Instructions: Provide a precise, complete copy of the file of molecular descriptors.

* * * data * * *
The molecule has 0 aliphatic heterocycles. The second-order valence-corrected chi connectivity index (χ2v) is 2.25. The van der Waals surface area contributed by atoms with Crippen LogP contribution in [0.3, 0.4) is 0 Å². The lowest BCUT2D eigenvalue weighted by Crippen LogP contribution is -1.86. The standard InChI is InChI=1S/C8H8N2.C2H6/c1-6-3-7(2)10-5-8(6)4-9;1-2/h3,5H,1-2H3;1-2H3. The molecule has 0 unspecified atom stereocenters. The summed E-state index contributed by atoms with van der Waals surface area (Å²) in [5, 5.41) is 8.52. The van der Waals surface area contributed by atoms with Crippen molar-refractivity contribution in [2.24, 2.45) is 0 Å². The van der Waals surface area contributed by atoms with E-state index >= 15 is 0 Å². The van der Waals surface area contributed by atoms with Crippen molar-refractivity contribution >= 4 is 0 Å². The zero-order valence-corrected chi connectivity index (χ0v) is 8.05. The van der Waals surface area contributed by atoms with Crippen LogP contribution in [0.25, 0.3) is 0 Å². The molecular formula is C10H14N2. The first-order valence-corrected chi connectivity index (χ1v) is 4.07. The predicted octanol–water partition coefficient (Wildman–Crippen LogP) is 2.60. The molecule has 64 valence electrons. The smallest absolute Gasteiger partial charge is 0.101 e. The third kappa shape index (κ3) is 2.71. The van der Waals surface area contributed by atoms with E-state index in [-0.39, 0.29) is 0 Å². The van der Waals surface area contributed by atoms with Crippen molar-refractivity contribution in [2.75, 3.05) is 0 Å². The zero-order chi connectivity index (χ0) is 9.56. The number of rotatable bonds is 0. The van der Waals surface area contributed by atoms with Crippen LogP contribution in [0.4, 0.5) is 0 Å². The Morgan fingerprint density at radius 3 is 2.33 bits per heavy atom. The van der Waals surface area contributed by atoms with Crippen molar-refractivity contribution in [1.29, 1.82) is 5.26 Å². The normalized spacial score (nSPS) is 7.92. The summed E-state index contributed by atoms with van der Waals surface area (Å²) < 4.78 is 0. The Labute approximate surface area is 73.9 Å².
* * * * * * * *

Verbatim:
The molecule has 0 aliphatic heterocycles. The second-order valence-corrected chi connectivity index (χ2v) is 2.25. The van der Waals surface area contributed by atoms with Crippen LogP contribution in [0.3, 0.4) is 0 Å². The lowest BCUT2D eigenvalue weighted by Crippen LogP contribution is -1.86. The standard InChI is InChI=1S/C8H8N2.C2H6/c1-6-3-7(2)10-5-8(6)4-9;1-2/h3,5H,1-2H3;1-2H3. The molecule has 0 unspecified atom stereocenters. The summed E-state index contributed by atoms with van der Waals surface area (Å²) in [5, 5.41) is 8.52. The van der Waals surface area contributed by atoms with Crippen molar-refractivity contribution in [2.24, 2.45) is 0 Å². The van der Waals surface area contributed by atoms with E-state index >= 15 is 0 Å². The van der Waals surface area contributed by atoms with Crippen molar-refractivity contribution >= 4 is 0 Å². The zero-order valence-corrected chi connectivity index (χ0v) is 8.05. The van der Waals surface area contributed by atoms with Crippen LogP contribution in [0.25, 0.3) is 0 Å². The molecular formula is C10H14N2. The first-order valence-corrected chi connectivity index (χ1v) is 4.07. The predicted octanol–water partition coefficient (Wildman–Crippen LogP) is 2.60. The molecule has 64 valence electrons. The smallest absolute Gasteiger partial charge is 0.101 e. The third kappa shape index (κ3) is 2.71. The van der Waals surface area contributed by atoms with E-state index in [-0.39, 0.29) is 0 Å². The van der Waals surface area contributed by atoms with Crippen molar-refractivity contribution in [2.75, 3.05) is 0 Å². The zero-order chi connectivity index (χ0) is 9.56. The number of rotatable bonds is 0. The van der Waals surface area contributed by atoms with Crippen LogP contribution in [0.4, 0.5) is 0 Å². The Morgan fingerprint density at radius 3 is 2.33 bits per heavy atom. The van der Waals surface area contributed by atoms with Crippen molar-refractivity contribution in [1.29, 1.82) is 5.26 Å². The normalized spacial score (nSPS) is 7.92. The summed E-state index contributed by atoms with van der Waals surface area (Å²) < 4.78 is 0. The Labute approximate surface area is 73.9 Å².